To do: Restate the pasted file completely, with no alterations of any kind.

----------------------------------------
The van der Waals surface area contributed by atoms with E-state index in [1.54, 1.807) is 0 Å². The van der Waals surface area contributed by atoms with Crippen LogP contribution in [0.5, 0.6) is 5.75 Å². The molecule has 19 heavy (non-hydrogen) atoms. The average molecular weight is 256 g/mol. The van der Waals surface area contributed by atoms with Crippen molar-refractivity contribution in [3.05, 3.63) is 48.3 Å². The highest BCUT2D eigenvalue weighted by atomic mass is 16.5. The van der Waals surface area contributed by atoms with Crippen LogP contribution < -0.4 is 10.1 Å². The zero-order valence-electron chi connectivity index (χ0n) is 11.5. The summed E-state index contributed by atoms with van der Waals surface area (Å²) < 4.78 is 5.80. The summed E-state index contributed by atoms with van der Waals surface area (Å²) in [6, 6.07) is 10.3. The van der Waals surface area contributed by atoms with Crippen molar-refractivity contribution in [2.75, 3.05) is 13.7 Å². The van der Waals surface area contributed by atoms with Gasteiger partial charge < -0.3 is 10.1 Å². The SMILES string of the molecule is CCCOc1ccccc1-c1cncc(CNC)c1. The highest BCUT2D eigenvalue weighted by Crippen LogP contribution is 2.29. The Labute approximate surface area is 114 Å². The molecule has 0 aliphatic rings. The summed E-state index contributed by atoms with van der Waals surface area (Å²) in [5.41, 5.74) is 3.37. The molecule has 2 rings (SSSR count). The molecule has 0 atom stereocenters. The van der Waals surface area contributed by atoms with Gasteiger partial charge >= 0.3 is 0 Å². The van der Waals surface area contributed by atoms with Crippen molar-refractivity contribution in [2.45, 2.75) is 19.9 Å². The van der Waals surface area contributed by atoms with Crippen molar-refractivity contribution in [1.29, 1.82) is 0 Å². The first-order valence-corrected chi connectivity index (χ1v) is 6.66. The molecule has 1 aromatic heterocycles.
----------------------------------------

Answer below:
The van der Waals surface area contributed by atoms with E-state index in [1.54, 1.807) is 0 Å². The van der Waals surface area contributed by atoms with Crippen LogP contribution in [0.5, 0.6) is 5.75 Å². The molecule has 19 heavy (non-hydrogen) atoms. The average molecular weight is 256 g/mol. The van der Waals surface area contributed by atoms with Crippen molar-refractivity contribution in [3.05, 3.63) is 48.3 Å². The highest BCUT2D eigenvalue weighted by atomic mass is 16.5. The van der Waals surface area contributed by atoms with Crippen LogP contribution < -0.4 is 10.1 Å². The zero-order valence-electron chi connectivity index (χ0n) is 11.5. The summed E-state index contributed by atoms with van der Waals surface area (Å²) < 4.78 is 5.80. The summed E-state index contributed by atoms with van der Waals surface area (Å²) in [6, 6.07) is 10.3. The van der Waals surface area contributed by atoms with Crippen molar-refractivity contribution in [2.75, 3.05) is 13.7 Å². The van der Waals surface area contributed by atoms with Gasteiger partial charge < -0.3 is 10.1 Å². The SMILES string of the molecule is CCCOc1ccccc1-c1cncc(CNC)c1. The highest BCUT2D eigenvalue weighted by Crippen LogP contribution is 2.29. The Labute approximate surface area is 114 Å². The molecule has 0 aliphatic rings. The summed E-state index contributed by atoms with van der Waals surface area (Å²) in [5.41, 5.74) is 3.37. The molecule has 2 rings (SSSR count). The molecule has 0 atom stereocenters. The van der Waals surface area contributed by atoms with Gasteiger partial charge >= 0.3 is 0 Å². The van der Waals surface area contributed by atoms with Crippen molar-refractivity contribution in [2.45, 2.75) is 19.9 Å². The van der Waals surface area contributed by atoms with Crippen molar-refractivity contribution in [1.29, 1.82) is 0 Å². The first-order valence-corrected chi connectivity index (χ1v) is 6.66. The molecule has 1 aromatic heterocycles.